The simplest way to understand your finances is to work out your budget.

Creating a Budget

Budgeting steps. Step 1 work out your total income, step two work out your total spent, step 3 deduct step 2 from step 1.

Budgeting Steps

Step 1 To work out your income list all of the money you have coming in on a monthly basis and add it together. Income might be from salary, benefits, pensions, child maintenance, and so on.
Step 2 To work out your total expenses (spend) list all of the money you have going out on a monthly basis and add it together. A budget planner (see page 4) can help you to identify outgoings. Include all costs, even those which are infrequent. Look at bank statements and use a Spending Diary (see page 5) to help you to identify spending habits and amounts. Typical expenses include groceries, utilities (e.g. gas, electricity), housing (e.g. rent, rates, mortgage, insurance), children (e.g. childcare, school dinners), education, phone, insurance, leisure, transport, pets, health, subscriptions, and clothing.
Step 3 To work out your budget take away your expenses from your income.


Siobhan’s Budget:

STEP 1: Income = £1,325/Month
STEP 2: Expenses = £1,225/Month
STEP 3: Income (£1,325) minus Expenses (£1,225) = £100.


When working out a budget always make sure amounts are worked out in the same frequency of payments e.g. weekly, monthly or quarterly.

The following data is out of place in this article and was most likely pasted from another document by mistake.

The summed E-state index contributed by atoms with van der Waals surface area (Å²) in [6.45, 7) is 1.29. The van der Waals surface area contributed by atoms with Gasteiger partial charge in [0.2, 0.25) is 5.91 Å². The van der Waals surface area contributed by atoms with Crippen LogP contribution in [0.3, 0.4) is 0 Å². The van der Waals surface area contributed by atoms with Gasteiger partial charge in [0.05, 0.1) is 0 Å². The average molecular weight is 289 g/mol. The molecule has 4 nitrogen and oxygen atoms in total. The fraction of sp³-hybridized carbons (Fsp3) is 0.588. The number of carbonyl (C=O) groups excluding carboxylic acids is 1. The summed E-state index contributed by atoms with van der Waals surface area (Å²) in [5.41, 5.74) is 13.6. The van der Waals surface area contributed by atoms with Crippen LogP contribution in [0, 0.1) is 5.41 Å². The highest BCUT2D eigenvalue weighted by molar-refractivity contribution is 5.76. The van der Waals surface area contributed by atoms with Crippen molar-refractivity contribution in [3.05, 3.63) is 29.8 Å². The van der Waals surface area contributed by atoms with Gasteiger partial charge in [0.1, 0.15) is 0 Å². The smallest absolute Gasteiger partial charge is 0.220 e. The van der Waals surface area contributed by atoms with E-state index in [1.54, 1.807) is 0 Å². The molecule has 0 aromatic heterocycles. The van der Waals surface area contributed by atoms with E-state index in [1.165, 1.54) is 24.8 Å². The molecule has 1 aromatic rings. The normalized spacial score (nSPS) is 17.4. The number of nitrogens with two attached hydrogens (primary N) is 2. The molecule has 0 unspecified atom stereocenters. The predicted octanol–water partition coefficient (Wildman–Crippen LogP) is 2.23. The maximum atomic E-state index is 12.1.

To convert weekly payments to monthly payments: multiple the weekly amount by 52 and divide by 12.

To convert monthly payments to weekly payment: multiple the monthly amount by 12 and divide by 52.

To convert quarterly payment to monthly payments: multiple the quarterly by 4 and divide by 12.

Budgeting Tools

Below are some budgeting tools that might help.



Advice NI Budget Planner


Advice NI Spending Diary


Money Helper Online Budget Planner

Money Helper website

Demotivator - Online Non-Essential Spending Calculator

Money Saving Expert website

What Does Your Budget Mean?

When you calculate your budget (Steps 1-3) your answer will reveal one of three outcomes:

Three purple scales with coins showing the difference between a budget surplus, balanced budget, and budget deficit.

If your budget is in surplus (more money coming in than going out) it is healthy. If your budget is balanced (same amount in as out) or in deficit (more going out than coming in) it is unhealthy. 

Learning from Your Budget

Your budget can help you to manage your finances, make healthy financial choices, help you plan for the future, help you to meet financial goals or tackle financial difficulties.

Healthy Budget

If your budget is healthy you can decide whether you are able to put some of the surplus aside to ensure you have savings for the unexpected (e.g. a change of circumstances).

Unhealthy Budget

If your budget is unhealthy consider the following:

  • Are there any opportunities to increase your income (e.g. unclaimed benefits, increased work hours, and so on)?
  • Are there any expenses on the list that could be reduced or cut out (e.g. non-essential)?

To improve your budget have a look at our ‘Making the Most of Your Money’ guide (see page 6). If you have a deficit budget, it is advisable to seek immediate FREE Independent Advice and speak to an Adviser who can help you.

Free local advice

Community Advice Craigavon

Community Advice Armagh